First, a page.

Dr Catherine Hailstone
Leverhulme Early Career Fellow
|Leverhulme Early Career Fellow in the Department of History|
I studied History and Medieval History at the University of York between 2011 and 2015. My doctoral research, entitled 'Fear in the Mind and Works of Gregory of Tours' and funded by the AHRC and WRoCAH, was also completed at York between 2016 and 2020.
My first book, provisionally entitled God, Demons, and Fear in Merovingian History and Philosophy, offers a new perspective on the famous late-sixth century historian and bishop, Gregory of Tours. Using the historical lens of the fear of God and those fears associated with the devil and demons, my study sheds new light on Gregory as a late antique moral philosopher. In so doing, it builds on the extensive body of existing scholarship on Gregory that discusses Gregory as a historian, theologian, and rhetorician, re-evaluating the significance of Gregory and his collected writings as one of our best-known sources of the post Roman and early Merovingian world.
Emotional Architectures: Atmospheres of Power in Late Antique Churches
Building on the foundations of my article 'Atmospheric Architecture: Gregory of Tours's Use of the Fear of God in Tours Cathedral and the Basilica of St. Martin', I have been awarded an Early Career Fellowship funded by the Leverhulme Trust (2022-2025) to undertake a new research project on Emotional Architectures: Atmospheres of Power in Late Antique Churches. My project examines the creation of emotionally-powerful atmospheres, or atmospheres that were potent enough to elicit emotional responses, in the churches and basilicas of late antique Gaul and Italy c.400-600. Using a combination of textual and material sources from the period, I am seeking to provide answers to three main questions: 1) how did the controllers and commissioners of religious buildings use material architecture, interior decoration, and liturgical ceremony to produce emotionally-powerful atmospheres in the basilicas and churches of late antique Gaul and Italy? 2) why did they do this? 3) how were their efforts affected by the disintegration of the western Roman Empire, the socio-cultural and political changes that this wrought, and the growth in the number of theological conflicts surrounding Christian attitudes towards the worship of relics and practice of asceticism in the late fourth, fifth, and sixth centuries?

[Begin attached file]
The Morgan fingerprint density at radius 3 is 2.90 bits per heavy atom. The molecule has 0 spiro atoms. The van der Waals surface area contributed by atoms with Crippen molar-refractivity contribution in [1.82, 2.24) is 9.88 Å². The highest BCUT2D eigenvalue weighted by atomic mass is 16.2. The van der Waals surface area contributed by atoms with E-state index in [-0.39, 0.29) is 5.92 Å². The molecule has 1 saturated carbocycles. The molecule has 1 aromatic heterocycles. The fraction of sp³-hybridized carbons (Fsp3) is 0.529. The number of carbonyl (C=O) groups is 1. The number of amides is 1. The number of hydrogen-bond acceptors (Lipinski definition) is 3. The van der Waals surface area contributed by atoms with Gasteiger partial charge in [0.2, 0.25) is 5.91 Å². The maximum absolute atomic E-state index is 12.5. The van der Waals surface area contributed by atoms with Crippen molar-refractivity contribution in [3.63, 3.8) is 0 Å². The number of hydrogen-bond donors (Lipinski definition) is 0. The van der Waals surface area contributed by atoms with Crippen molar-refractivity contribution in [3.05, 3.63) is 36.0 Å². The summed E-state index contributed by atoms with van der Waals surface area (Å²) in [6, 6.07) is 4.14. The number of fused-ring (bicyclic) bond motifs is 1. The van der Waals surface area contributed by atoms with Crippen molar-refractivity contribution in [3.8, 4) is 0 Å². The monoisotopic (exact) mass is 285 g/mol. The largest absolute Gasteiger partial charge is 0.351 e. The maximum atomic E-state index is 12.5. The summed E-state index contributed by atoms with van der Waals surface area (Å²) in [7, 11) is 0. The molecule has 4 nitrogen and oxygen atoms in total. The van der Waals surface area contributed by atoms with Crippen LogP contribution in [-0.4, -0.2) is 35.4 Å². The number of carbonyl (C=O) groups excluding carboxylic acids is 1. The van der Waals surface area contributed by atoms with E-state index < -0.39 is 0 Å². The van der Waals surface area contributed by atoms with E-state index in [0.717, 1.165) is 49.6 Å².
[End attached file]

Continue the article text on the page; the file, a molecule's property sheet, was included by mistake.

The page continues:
To this end, my research is divided into three main strands: 1) church architecture and saints' relics; 2) interior decoration within late antique churches; 3) liturgy and experience. In each of these three strands I will be using a variety of multi- and interdisciplinary methodologies that will see the recent research published in emotion, architectural, spatial and socio-cultural history combined with 3D modelling technologies, archaeological data, and studies of symbolism and imagery produced by History of Art. Besides a second monograph and article, the main outcome of this project will be to pioneer a new methodology that will pave the way for historians to make the invisible atmospheres of ancient buildings accessible. In so doing, my project will change how we conduct research into the history of emotions, churches and the late-Roman world, showing that emotions’ social and political power can be accessed through those intangible atmospheres.
Along with several other members of the department, I currently sit on the department's Research Committee. I am also the Communications Officer for The Society for the History of Emotions (SHE), a post which I have held since 2019. I helped organise SHE's biennial conference, Going Places: Mobility, Migration, Exile, Space, and Emotions, which was held in Florence (2022).
- Atmospheres and Emotions in Late Antique Churches
- Emotional Architectures in Gaul and Italy c.400-600 CE
- Gregory of Tours
- History of Emotions in the Ancient / Late Antique World
- History of Fear
- Late Antique Theology
- Merovingian History / Philosophy / Theology